A weekend of putting life into my years

For someone who is supposed to be resting to heal, I had a pretty active weekend. This summer, Pearl Jam released their tour dates around the same time the NFL released its schedule and the Bishop Eustace Class of 1993’s 20th reunion was being planned. As fate would have it, the NFL put the Cowboys-Eagles game squarely in the middle of a Saturday night reunion and Monday/Tuesday concert slate at the Wells Fargo Center. My first thought was, “Sign me up!!” but then I remembered I was on a relatively short leash with travel and excess activities. With the shows, reunion, and football game all the same weekend, though, it was a given to fly up for all four - it was almost an “unthought”. Known risks for travel and health being minimized/mitigated made the decision to come up an easy one – at least for me.

When I asked Jen what she thought, she was on board AFTER assuring her there would be an easy, even flow to the trip and not 72 hours of back to back to back shenanigans. I could have stayed home on our porch, watched the full yellow moon, and let the records play in relative health while listening to “Lightning Bolt”. But that would definitely not qualify as putting life into my years, so she gave me a reluctant blessing on making the trip up with my college friend Dave. As the pilate took off, though, even I wasn’t sure how well I could keep the promise of taking it easy. Once the sirens of an eventful weekend go off, it’s not easy to tune them out, especially considering what I have been through and what I got. Id impulses are hard to subdue sometimes.  

My mother wasn’t thrilled; after all, the last time I came up for Pearl Jam (the final Spectrum shows), we kind of partied like an animal all weekend. “Why go put your body through this, it’s not for you right now,” she told me. “Use your brain!” Of Jay and mine’s plan to go on the field before the Cowboys-Eagles game (thanks Ari!!) she reluctantly understood how special of an opportunity it was for us.  As we left for South Philly, though, she shook her head and muttered to her friend on the phone, “Off he goes again to these games and concerts, like he puts his recovery in the rearview mirror to have fun; it’s crazy, Mary!” I was going to reason with her like only an Italian son could, but decided instead to heed her “mind your manners when you talk to you mother” advice I have received many times before.  

As I told everyone at the reunion (thanks Kristen, Katie, etc..!), the pendulum is swinging, and just being able to be this active really makes you feel alive. I know talking about cancer isn’t easy – especially in a bar setting when you’re seeing people for the first time in many years. Heck, I could even tell a few weren’t sure how to bring it up, or if they should at all. It wasn’t like I was the man of the hour or anything, but I definitely got a lot of love from my classmates, which was much appreciated and gave me a huge lift. Plus, there were a few that didn’t know the back story, and answering “So what has been going on with you?” and NOT talking about cancer was refreshing. Don’t worry Meg and Jeff, I will fill you guys in at our 25th!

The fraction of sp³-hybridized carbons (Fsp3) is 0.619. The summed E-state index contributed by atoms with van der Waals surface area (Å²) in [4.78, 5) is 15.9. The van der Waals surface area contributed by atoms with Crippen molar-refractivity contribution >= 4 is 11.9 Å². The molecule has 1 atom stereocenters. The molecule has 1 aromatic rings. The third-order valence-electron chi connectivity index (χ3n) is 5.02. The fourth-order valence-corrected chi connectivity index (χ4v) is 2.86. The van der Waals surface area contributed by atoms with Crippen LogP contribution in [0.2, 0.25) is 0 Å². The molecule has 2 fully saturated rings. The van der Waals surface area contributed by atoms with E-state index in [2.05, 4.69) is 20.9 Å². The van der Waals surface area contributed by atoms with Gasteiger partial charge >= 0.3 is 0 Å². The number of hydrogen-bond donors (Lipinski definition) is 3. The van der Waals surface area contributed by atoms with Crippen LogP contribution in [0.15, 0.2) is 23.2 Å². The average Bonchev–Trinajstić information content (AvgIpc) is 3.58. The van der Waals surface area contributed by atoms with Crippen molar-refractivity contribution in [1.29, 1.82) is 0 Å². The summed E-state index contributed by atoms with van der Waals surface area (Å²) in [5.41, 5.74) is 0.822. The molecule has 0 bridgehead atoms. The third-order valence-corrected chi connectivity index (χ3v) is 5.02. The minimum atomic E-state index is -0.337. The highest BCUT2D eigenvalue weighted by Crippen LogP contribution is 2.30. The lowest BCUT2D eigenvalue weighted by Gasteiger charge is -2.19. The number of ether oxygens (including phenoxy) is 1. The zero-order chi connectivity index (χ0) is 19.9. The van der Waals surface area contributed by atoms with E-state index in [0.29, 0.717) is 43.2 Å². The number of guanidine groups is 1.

My friend Dave has a connection to the band, and got us backstage passes for the Monday night show.  Since we were eye-level with the stage, the sound was a little less clear, but the view was awesome, even with the low light.  Standing up the whole first set, I felt like an elderly woman, since there’s no seats in the little “bullpen” area they put you in right on the side of the stage.  From “Lukin” through “Spin the Black Circle” I had to head backstage to go to the bathroom and just rest up for a few songs.  Still, those are pretty nice problems to have when Mike McCready points to you, or Eddie Vedder walks over during “Sonic Reducer” and hands his tambourine to little grade-schooler Otis, who was at his first show with his mom and will probably spend the rest of his life thinking this is how concert experiences are. 

After the show, we waited around for almost an hour; Mike McCready had seen Dave from the stage and knew he was there, so we hoped we could get a quick hello.  Sure enough, just before security told us it was time to go, Mike came out and talked to Dave and I for five minutes. I’m not exactly sure what I said, but we had a bit of a common bond with being an advocate (McCready is a leading activist for the Crohn’s & Colitis; here’s him talking about living with the disease) and he was extremely encouraging about what I am going through now and that I am willing to share this with everyone. I didn’t exactly get cancer to have a moment with Pearl Jam’s lead guitarist, but to be able to talk to Mike not as the musician I’ve listened to for twenty years, but as someone who has also walked through medical difficulties was touching. It shows just how human we all are, no matter how successful, no matter how sick, and no matter what obstacles may not be readily apparent.

This mental and emotional boost more than offsets the slight physical toll (like not eating much dinner; we were 1/2 full from a huge lunch with Phil, a board member from the Melanoma Research Alliance who is connecting me with melanoma experts).  It’s not like there is an indifference to keeping in top health, or feeling infallible now that PD-1 is working. But I believe in miracles and this is going to be one more small inspiration that keeps me going. Christmas came a little early for me — cross another item off my wish list.

P.S. if this post sounds a little odd for some non-diehards, click here: http://pearljam.com/setlists/1077/2013/22023/wells_fargo_arena

T.J. Sharpe shares his fight against Stage 4 Melanoma in the Patient #1 blog. Read more »